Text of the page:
Advanced apprenticeships - aka "level 3 apprenticeships" - are a chance for you to gain training in your chosen career, all while working a paid job. You generally need a few GCSEs to start one, although you can often pick these up while you work.
In this post, we explore how level 3 apprenticeships differ from other types of apprenticeship, and whether they could be the right choice for you.
'Advanced apprenticeships are a great opportunity to develop skills while being paid'
What is an advanced apprenticeship?
An advanced apprenticeship is a level above an intermediate apprenticeship and one below a higher or degree apprenticeship. They are a great opportunity to gain qualifications and work experience at the same time, while being paid. You'll be employed by a company that offers a scheme and will benefit from on-the-job training as well as having the chance to study with a training provider, probably at college but maybe at work.
Typically, you'll split your time between attending college or learning, and working on-site. This approach means that by the time you've completed your apprenticeship, you'll have both qualifications and experience to show, which is a big plus when it comes to applying for full-time jobs. In some cases, once you've completed your scheme, the employer may be able to offer you a permanent position with the company.
At the moment in the UK, there a lot of large employers over various different industries that offer apprenticeship schemes to students with relevant qualifications.
Most schemes last between one and four years, although it's rare for a level 3 apprenticeship to last that long.
What qualifications do you need for an advanced apprenticeship?
In order to apply for an advanced apprenticeship programme, you'll need to have the relevant qualifications. Although they vary from place to place, employers normally look for students to have five GCSEs at grade 4 / C or above. It will help your application if you have a GCSE that relates directly to the industry you're applying for. For example, if you're applying for an engineering apprenticeship, it'll help if you have a GCSE in maths or physics. It's not always a must, as you can sometimes gain the basic "functional skills" while doing your apprenticeship.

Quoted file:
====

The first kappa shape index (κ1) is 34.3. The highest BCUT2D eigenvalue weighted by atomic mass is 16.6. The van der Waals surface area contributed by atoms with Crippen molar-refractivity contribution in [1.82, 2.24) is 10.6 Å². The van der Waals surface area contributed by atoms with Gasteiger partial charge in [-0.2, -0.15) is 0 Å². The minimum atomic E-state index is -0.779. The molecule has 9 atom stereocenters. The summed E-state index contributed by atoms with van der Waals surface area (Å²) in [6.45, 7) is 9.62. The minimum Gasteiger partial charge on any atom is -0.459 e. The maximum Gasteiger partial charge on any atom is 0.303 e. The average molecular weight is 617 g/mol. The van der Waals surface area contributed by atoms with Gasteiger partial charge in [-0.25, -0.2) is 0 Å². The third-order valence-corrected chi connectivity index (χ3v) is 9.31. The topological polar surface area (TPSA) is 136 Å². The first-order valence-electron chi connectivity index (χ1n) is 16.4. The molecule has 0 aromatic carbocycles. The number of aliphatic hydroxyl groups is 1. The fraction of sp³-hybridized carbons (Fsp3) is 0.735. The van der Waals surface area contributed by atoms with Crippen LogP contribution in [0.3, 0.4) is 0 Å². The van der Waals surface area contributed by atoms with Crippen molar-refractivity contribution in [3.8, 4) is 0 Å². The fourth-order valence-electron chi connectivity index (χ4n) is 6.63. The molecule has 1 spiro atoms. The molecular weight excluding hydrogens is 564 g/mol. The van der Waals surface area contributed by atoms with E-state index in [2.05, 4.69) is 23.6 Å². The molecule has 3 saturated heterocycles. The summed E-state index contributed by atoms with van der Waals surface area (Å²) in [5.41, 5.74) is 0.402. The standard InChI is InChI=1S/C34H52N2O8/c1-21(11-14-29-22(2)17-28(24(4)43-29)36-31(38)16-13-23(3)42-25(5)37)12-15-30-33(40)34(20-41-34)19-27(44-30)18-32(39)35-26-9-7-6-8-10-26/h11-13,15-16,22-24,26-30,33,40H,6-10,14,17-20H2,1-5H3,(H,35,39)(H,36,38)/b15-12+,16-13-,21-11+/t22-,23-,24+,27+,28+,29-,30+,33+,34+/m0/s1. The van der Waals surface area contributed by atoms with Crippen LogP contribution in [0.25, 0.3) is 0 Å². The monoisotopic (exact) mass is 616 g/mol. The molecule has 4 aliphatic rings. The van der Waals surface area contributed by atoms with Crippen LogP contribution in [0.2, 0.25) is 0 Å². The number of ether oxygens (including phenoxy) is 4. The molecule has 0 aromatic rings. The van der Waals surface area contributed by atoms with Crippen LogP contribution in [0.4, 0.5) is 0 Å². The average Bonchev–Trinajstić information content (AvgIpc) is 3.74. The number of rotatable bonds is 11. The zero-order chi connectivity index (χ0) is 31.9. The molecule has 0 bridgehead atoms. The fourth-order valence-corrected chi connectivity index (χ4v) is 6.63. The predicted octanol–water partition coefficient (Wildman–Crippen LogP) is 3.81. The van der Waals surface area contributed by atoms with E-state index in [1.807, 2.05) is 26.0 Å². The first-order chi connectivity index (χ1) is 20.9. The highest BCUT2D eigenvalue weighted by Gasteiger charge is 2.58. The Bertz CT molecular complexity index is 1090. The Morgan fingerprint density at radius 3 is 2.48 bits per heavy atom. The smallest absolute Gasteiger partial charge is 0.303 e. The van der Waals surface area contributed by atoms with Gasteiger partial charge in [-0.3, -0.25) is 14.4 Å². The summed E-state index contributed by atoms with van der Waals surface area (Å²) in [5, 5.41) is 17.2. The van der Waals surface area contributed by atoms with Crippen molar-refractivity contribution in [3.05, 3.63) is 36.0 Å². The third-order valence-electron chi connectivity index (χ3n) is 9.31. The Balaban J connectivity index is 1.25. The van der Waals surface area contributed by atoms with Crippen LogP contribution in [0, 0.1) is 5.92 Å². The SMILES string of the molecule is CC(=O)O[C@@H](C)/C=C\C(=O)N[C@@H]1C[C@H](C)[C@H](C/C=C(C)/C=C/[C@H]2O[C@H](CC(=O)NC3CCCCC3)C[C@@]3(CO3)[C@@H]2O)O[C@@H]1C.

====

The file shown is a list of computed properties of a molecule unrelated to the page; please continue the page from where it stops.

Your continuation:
What qualifications will I gain with an advanced apprenticeship?
One of the biggest benefits of an apprenticeship is the opportunity to "earn while you learn". On a level 3 apprenticeship, you'll work towards level 3 work-based learning qualification. This could be an NVQ Level 3 or a functional skills qualification (if you don't have GCSEs, for example). You'll often gain a knowledge-based certificate such as a BTEC.
Once you've completed a programme, you may be able to apply for a higher apprenticeship.
Are advanced apprenticeships paid?
Yes, advanced apprenticeships are paid.
Typically, you can expect to earn roughly between £150 and £190 a week.
The apprenticeship minimum wage is currently £3.50 per hour. This increases to £3.70 from April 2018.
Once you reach 19, and have completed at least one year of your apprenticeship, your pay will increase to a minimum of £5.60 per hour (£5.90 from April 2018) and then to £7.50 (£7.83 from April 2018) if you're 21 or over. In most cases though, employers tend to pay more than the minimum wage.
What advanced apprenticeship opportunities are out there?
Advanced apprenticeships are normally offered by large companies although you do find some medium-sized businesses offering schemes too. Examples of jobs you can train for with an advanced apprenticeship include:
- Vehicle technician
- Event planner
- Customer service advisor
At Success at School, we have a whole section of our website dedicated to listing the latest apprenticeship opportunities – check it out to see what you could apply for today.